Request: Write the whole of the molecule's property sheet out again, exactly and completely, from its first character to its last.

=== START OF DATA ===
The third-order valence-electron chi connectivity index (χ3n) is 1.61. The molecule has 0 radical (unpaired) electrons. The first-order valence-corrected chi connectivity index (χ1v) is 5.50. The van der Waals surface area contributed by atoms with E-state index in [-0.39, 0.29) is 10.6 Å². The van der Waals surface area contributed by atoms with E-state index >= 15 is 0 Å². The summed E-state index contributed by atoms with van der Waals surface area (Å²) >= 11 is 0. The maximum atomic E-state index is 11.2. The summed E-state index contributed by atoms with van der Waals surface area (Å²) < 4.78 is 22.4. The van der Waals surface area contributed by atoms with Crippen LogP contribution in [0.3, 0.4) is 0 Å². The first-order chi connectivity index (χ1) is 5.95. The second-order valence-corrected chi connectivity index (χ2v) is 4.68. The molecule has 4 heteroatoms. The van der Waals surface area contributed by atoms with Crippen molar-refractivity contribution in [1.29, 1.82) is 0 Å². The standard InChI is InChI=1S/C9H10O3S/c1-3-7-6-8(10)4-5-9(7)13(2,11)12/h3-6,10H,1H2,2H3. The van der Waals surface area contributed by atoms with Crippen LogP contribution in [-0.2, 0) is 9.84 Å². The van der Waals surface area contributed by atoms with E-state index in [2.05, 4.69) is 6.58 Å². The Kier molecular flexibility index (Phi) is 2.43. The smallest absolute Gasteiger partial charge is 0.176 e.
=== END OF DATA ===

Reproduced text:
The third-order valence-electron chi connectivity index (χ3n) is 1.61. The molecule has 0 radical (unpaired) electrons. The first-order valence-corrected chi connectivity index (χ1v) is 5.50. The van der Waals surface area contributed by atoms with E-state index in [-0.39, 0.29) is 10.6 Å². The van der Waals surface area contributed by atoms with E-state index >= 15 is 0 Å². The summed E-state index contributed by atoms with van der Waals surface area (Å²) >= 11 is 0. The maximum atomic E-state index is 11.2. The summed E-state index contributed by atoms with van der Waals surface area (Å²) < 4.78 is 22.4. The van der Waals surface area contributed by atoms with Crippen LogP contribution in [0.3, 0.4) is 0 Å². The first-order chi connectivity index (χ1) is 5.95. The second-order valence-corrected chi connectivity index (χ2v) is 4.68. The molecule has 4 heteroatoms. The van der Waals surface area contributed by atoms with Crippen molar-refractivity contribution in [1.29, 1.82) is 0 Å². The standard InChI is InChI=1S/C9H10O3S/c1-3-7-6-8(10)4-5-9(7)13(2,11)12/h3-6,10H,1H2,2H3. The van der Waals surface area contributed by atoms with Crippen LogP contribution in [-0.2, 0) is 9.84 Å². The van der Waals surface area contributed by atoms with E-state index in [2.05, 4.69) is 6.58 Å². The Kier molecular flexibility index (Phi) is 2.43. The smallest absolute Gasteiger partial charge is 0.176 e.